— “WeAareUnproteted” calls for the establishment of a Sex Offender Registry, ending atrocities against women and girls
A group under the hash-tag campaign banner, “#WeAreUnprotected”, has called on the Government of Liberia to set up a domestic violence fund and sex offender registry to help end the many atrocities against women and girls in the workplace, school, and Liberia at large, and support victims of abuse and timely access to justice.
“Victims are often left alone to face their trauma and often left with their families who cannot afford for them to go through our justice system. However, the domestic funds, if available, will address this issue. Our government must end violence against women and girls in all its forms,” said Musa Kamara, one of the campaigners who read the 16 demands.
The group made the call on Saturday, December 10, at the climax of this year’s 16 days of activism held at Smart Liberia in Sinkor. As part of its 16 demands they called on the government to amend the rape law to ensure that judges are rotated every term of court.
The group emphasized the setup of a ‘sex offender registry’ because many times sex offenders go from one community to another and are not being held accountable for their offenses, while family members continue to hide them knowing that they have not changed.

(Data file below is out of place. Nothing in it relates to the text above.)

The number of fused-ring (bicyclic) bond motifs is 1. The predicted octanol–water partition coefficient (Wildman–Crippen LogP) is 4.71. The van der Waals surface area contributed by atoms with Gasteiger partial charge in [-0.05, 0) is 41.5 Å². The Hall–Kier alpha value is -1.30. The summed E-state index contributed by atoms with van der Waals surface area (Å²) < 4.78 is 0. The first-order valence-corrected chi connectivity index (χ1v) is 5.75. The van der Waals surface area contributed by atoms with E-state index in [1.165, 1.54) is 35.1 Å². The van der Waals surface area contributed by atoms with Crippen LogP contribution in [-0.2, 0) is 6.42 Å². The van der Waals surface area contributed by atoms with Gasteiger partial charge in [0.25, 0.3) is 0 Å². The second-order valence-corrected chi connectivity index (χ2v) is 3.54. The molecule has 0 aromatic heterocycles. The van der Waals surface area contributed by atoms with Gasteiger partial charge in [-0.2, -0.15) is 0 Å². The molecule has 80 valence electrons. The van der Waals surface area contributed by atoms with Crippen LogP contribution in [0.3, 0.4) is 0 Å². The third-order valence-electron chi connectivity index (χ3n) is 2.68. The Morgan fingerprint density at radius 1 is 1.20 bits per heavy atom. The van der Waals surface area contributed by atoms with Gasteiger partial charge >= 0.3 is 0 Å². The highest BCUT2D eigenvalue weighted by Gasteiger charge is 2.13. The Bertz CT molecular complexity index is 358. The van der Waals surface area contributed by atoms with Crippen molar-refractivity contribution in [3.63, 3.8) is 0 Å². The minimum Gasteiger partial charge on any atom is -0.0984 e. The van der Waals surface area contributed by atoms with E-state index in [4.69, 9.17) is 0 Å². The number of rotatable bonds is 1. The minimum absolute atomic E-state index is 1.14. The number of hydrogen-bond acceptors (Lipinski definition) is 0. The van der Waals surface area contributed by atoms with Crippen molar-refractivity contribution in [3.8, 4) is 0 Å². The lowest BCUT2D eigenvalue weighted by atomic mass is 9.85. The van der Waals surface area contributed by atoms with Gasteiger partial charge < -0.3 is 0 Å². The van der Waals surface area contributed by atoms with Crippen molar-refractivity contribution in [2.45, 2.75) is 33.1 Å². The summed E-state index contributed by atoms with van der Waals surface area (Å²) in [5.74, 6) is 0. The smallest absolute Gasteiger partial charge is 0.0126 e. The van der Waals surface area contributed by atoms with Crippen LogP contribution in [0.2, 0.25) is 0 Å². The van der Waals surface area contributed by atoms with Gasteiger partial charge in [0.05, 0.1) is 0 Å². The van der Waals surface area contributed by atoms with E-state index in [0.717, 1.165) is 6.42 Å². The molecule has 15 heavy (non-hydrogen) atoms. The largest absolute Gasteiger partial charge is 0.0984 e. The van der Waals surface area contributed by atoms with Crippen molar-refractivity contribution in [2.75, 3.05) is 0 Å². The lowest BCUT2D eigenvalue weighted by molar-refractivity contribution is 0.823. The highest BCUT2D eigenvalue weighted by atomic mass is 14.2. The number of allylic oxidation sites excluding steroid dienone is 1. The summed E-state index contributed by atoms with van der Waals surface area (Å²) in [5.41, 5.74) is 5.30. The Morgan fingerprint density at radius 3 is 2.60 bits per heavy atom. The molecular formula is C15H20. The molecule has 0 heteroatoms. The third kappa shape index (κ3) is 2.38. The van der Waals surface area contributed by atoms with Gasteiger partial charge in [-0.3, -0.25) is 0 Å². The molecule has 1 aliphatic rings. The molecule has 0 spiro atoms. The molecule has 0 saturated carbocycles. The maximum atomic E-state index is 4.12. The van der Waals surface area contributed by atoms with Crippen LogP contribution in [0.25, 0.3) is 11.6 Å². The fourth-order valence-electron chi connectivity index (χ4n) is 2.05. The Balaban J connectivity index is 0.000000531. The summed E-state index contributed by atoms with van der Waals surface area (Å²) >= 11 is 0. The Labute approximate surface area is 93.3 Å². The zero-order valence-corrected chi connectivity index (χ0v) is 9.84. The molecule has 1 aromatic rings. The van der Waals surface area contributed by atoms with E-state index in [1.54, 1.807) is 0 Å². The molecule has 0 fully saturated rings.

This year’s 16 days of activism against gender based violence brought together women and girls and their male counterparts, in solidarity with survivors, to call for accountability for the lives damaged and lost to sexual and gender-based violence. Candles were lit along with spoken word delivered to honor the memories of lives lost.
“The government should end impunity for female genital mutilation (FGM) and prosecute traditional actors engaging into forceful initiation. There has been an executive order, yet the practice is still ongoing,” Kamara maintained.
The group further called for ending violence against women human rights defenders, and the provision of adequate funding to enable them to do their work as well as the space to do it. “We are at risk because of what we do as human rights defenders,” they said.
“Protect our girls in school and conduct background checks on those coming in contact with the girls. Child protection should be of priority in Liberia and at this time. Our government should protect the rights of workers under conditions marked by decency and equality without sexual harassment and exploitation,” the group stressed.
They said safe homes have been underfunded over the years, therefore called on the government to ensure that enough resources are available for safe homes because this is the place survivors go for counseling, care and other forms of support.
Kamara added that “the government should make policy that provides safe space for women to participate freely, and end negative social cultural norms that hold women back.”
Keturah Beyan-Sie, a member of the group, said women and girls go through a lot, both in school and at home.
“It is time for us to come together and raise our voices to end violence against women and girls and ensure that they are protected. One institution cannot do it for us,” she said.